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Peter Doig Study Day

NGS_DOIG_Homepage_Graphic_470x664pxI have long been an admirer of Peter Doig as a painter and having seen him discussing his work recently I was very pleased to be able to visit his Edinburgh show with a group of OCA students.
The premise of the show is to reinforce the conceptual and art historical influences on his work, and so the paintings are hung in concept rooms rather than chronologically. Of course Doig’s interests shifted over time to an extent and so there was an element of chronology too, but it was interesting to see how often ideas were reprised, and certain imagery drifted into view across the decades.
As a study group we discussed his attitude to his subject matter which ranges from the purely formal, to an apparent alignment with late 19th century artists and their engagement with society and modernity. He references Daumier directly, and has spoken of his love for the formal dexterity of Matisse, but it seems to me there is something going on here around 19th century cafe culture and responsiveness to modernity. His regular hand painted film posters are of course reminiscent of Toulouse Lautrec, and throughout his awkward ‘dishonest honesty’ has more than a touch of Manet.
Doig’s mastery is in his handling of paint. It is something that he has explored vigorously and he would make an excellent job of the initial mark making exercises on the level 1 painting and drawing courses. This is hard to see in reproduction, but in the gallery it is possible to notice layers of paint and elements which pictorially stand out being made by layers of paint which are actually 5 layers below the surface. Apparently intricate tracery is revealed to be the splatters of a flicked brush overlaid with the drippings of a turpsy rag.
We discussed the impact of Doig’s superstar status on his quite private and personal relationship with paint. He now has studios in Trinidad and New York, a team of helpers and a professorship in Dusseldorf as well as two small children. Many students struggle with time management and so we were very struck by how far art world success had removed Doig from his own work in some ways.
Overall, we were inspired and heartened by the show which was painterly, celebratory and easy to love, by an artist who seems happy in his skin and to take genuine pleasure in the process of painting. Personally I find his work inspiring because it is ball park achievable. In my opinion, he doesn’t have the brilliance with colour of De Kooning or the mastery of rhythm of Matisse; he’s not a genius but he is a happy grafter – something I would be proud to achieve.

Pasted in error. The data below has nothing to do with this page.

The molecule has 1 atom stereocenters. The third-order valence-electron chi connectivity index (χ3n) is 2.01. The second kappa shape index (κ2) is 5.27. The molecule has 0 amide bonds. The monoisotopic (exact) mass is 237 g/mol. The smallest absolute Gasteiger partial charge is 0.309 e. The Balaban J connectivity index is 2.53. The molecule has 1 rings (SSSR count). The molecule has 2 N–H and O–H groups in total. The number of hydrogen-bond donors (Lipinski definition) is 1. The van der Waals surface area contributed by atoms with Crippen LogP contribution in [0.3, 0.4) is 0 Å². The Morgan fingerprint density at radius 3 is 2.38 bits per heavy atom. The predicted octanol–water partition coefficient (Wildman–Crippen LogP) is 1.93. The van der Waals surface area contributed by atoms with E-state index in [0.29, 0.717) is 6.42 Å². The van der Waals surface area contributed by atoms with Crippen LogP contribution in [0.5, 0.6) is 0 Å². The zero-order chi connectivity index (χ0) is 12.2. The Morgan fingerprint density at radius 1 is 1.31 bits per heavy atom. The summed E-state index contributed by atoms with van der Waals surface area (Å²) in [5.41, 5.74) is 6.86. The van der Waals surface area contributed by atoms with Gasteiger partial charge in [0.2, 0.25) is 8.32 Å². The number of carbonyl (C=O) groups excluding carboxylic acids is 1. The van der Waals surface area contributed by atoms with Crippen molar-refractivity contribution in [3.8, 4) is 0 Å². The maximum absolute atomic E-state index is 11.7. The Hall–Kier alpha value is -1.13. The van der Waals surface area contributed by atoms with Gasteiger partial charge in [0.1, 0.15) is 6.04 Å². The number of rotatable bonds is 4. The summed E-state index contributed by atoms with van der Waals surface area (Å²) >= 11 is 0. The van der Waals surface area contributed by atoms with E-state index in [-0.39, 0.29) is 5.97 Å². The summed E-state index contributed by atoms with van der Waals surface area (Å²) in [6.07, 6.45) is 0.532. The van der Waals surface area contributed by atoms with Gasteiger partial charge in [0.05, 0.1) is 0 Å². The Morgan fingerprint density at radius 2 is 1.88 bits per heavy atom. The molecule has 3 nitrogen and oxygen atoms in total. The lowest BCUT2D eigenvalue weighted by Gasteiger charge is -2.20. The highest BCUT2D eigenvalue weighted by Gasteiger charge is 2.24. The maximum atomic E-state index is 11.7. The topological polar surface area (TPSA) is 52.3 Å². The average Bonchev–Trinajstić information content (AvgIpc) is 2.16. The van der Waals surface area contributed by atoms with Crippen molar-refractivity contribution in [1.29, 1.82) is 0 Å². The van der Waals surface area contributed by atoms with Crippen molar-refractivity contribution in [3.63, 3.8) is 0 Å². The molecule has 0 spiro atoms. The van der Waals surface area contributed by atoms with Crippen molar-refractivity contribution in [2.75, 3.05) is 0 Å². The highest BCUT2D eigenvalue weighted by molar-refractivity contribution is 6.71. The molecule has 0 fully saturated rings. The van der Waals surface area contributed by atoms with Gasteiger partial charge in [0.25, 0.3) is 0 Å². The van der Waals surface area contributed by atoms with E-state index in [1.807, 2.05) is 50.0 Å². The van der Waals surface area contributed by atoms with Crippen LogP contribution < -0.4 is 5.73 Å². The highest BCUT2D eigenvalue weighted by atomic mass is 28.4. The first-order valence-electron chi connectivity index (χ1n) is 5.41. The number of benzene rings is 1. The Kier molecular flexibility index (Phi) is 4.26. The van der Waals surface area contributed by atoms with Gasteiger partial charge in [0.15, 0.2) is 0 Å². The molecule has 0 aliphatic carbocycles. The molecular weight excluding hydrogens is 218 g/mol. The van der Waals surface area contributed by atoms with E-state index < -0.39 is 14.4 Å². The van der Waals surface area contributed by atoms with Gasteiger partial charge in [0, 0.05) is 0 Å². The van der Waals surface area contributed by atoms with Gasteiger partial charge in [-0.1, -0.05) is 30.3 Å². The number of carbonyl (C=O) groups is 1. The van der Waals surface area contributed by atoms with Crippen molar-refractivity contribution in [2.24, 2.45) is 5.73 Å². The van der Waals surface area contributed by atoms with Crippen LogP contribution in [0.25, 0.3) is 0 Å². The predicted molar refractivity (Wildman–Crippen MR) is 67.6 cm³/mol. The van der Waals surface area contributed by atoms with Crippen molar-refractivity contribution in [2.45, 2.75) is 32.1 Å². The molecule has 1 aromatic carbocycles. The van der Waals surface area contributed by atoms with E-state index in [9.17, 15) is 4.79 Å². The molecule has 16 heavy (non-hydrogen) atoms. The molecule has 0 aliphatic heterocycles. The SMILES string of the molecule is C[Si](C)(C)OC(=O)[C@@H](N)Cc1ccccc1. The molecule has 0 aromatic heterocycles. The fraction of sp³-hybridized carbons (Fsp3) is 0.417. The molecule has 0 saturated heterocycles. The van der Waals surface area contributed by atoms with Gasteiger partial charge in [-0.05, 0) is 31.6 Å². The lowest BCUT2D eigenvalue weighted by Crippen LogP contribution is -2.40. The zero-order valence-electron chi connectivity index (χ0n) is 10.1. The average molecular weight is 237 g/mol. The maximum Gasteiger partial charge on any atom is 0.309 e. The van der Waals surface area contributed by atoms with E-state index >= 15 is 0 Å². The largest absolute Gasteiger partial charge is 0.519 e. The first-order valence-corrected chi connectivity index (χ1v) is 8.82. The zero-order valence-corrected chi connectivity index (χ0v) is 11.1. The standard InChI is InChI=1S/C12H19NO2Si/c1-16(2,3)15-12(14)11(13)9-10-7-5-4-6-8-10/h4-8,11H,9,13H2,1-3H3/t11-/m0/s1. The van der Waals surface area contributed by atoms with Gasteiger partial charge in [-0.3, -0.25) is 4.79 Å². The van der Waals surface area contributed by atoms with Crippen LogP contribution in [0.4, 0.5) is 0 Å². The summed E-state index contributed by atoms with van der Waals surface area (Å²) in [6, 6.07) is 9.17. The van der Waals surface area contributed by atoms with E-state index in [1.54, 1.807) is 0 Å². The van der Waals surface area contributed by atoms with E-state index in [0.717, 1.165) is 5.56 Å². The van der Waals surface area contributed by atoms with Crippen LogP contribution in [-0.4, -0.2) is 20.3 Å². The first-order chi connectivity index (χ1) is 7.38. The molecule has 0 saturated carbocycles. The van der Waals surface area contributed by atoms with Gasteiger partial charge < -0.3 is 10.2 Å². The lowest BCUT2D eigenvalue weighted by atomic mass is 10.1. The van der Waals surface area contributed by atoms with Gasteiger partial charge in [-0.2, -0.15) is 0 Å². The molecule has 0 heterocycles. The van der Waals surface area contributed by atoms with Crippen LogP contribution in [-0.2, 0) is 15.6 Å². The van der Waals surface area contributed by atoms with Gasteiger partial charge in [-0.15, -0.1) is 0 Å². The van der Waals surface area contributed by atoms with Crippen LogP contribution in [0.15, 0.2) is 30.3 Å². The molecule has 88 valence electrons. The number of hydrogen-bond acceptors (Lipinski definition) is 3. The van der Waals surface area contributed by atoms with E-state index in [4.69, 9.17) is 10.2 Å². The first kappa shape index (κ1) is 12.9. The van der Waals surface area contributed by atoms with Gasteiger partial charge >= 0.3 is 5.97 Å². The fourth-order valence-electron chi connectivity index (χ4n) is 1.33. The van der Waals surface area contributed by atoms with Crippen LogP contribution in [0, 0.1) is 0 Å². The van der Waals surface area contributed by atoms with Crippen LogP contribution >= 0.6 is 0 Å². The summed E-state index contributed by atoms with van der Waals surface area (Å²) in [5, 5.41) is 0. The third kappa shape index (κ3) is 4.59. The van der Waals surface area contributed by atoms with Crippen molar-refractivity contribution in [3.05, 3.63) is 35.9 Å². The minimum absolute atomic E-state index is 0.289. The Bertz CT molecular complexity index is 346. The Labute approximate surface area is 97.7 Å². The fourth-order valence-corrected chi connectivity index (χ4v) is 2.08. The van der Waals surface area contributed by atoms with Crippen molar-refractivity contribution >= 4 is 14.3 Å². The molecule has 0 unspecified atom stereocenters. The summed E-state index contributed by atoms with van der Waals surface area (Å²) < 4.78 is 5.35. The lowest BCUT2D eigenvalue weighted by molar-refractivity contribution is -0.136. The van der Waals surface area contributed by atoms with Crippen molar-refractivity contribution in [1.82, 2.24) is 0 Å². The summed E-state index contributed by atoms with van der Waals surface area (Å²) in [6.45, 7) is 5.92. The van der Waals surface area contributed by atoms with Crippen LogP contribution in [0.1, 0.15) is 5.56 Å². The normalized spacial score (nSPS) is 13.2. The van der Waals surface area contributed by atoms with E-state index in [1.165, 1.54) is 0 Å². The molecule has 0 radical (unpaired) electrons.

The show runs until 3rd November so there is still a few days to catch it at the National Gallery in Edinburgh.


Posted by author: Emma Drye
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3 thoughts on “Peter Doig Study Day

  • One thing that came up in the discussion was that several students said they were not expecting to enjoy the exhibition, but came along with an open mind. These ‘doubters’ came away pleasantly surprised. You need to actually see Peter Doig’s paintings- reproduction just does not do them justice. This is partly due to the techniques used, as Emma points out, but also due to their large scale. The RSA building, with its cornices and arches was a great venue to display them. Wandering from room to room revealed old favourites (ones that I had seen at his Tate exhibition in 2007) and new surprises.

  • Sue, I enjoyed reading your blog. You have gone into great detail about the techniques you observed. i like what you said about our guide, Duncan, saying that many people want to rush home and paint after seeing the exhibition. This definitely happened to me six years ago when I saw his exhibition at the Tate. I felt that it gave me permission to be a little more crazy with the paint. Seeing some of them again, as well as new work, in Edinburgh has reinforced that view.

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